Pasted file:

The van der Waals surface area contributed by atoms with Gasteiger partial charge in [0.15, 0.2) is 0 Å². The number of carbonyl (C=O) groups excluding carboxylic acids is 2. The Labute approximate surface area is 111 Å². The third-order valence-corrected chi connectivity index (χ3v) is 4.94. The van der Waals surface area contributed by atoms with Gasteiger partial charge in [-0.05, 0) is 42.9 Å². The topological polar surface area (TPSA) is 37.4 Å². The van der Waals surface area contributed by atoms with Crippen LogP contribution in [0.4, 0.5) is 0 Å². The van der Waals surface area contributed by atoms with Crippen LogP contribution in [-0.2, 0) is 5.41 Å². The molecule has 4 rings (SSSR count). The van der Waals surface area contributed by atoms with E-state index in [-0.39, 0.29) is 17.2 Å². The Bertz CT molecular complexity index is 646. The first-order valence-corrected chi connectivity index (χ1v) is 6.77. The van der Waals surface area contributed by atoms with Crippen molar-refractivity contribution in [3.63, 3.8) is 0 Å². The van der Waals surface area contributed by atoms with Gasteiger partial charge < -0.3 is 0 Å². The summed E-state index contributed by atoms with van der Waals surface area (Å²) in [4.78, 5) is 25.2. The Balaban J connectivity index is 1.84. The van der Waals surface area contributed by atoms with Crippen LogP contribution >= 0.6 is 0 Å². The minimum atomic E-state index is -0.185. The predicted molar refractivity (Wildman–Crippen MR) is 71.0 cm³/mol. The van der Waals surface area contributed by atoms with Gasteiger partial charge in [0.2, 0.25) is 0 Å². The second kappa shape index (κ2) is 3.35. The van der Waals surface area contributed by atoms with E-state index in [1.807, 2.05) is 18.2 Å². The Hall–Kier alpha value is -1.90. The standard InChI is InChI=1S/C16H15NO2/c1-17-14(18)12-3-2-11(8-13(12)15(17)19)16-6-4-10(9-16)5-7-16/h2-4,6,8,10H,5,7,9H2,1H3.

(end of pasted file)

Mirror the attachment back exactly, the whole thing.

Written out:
The van der Waals surface area contributed by atoms with Gasteiger partial charge in [0.15, 0.2) is 0 Å². The number of carbonyl (C=O) groups excluding carboxylic acids is 2. The Labute approximate surface area is 111 Å². The third-order valence-corrected chi connectivity index (χ3v) is 4.94. The van der Waals surface area contributed by atoms with Gasteiger partial charge in [-0.05, 0) is 42.9 Å². The topological polar surface area (TPSA) is 37.4 Å². The van der Waals surface area contributed by atoms with Crippen LogP contribution in [0.4, 0.5) is 0 Å². The van der Waals surface area contributed by atoms with Crippen LogP contribution in [-0.2, 0) is 5.41 Å². The molecule has 4 rings (SSSR count). The van der Waals surface area contributed by atoms with E-state index in [-0.39, 0.29) is 17.2 Å². The Bertz CT molecular complexity index is 646. The first-order valence-corrected chi connectivity index (χ1v) is 6.77. The van der Waals surface area contributed by atoms with Crippen molar-refractivity contribution in [3.63, 3.8) is 0 Å². The van der Waals surface area contributed by atoms with Gasteiger partial charge < -0.3 is 0 Å². The summed E-state index contributed by atoms with van der Waals surface area (Å²) in [4.78, 5) is 25.2. The Balaban J connectivity index is 1.84. The van der Waals surface area contributed by atoms with Crippen LogP contribution >= 0.6 is 0 Å². The minimum atomic E-state index is -0.185. The predicted molar refractivity (Wildman–Crippen MR) is 71.0 cm³/mol. The van der Waals surface area contributed by atoms with Gasteiger partial charge in [0.2, 0.25) is 0 Å². The second kappa shape index (κ2) is 3.35. The van der Waals surface area contributed by atoms with E-state index in [1.807, 2.05) is 18.2 Å². The Hall–Kier alpha value is -1.90. The standard InChI is InChI=1S/C16H15NO2/c1-17-14(18)12-3-2-11(8-13(12)15(17)19)16-6-4-10(9-16)5-7-16/h2-4,6,8,10H,5,7,9H2,1H3.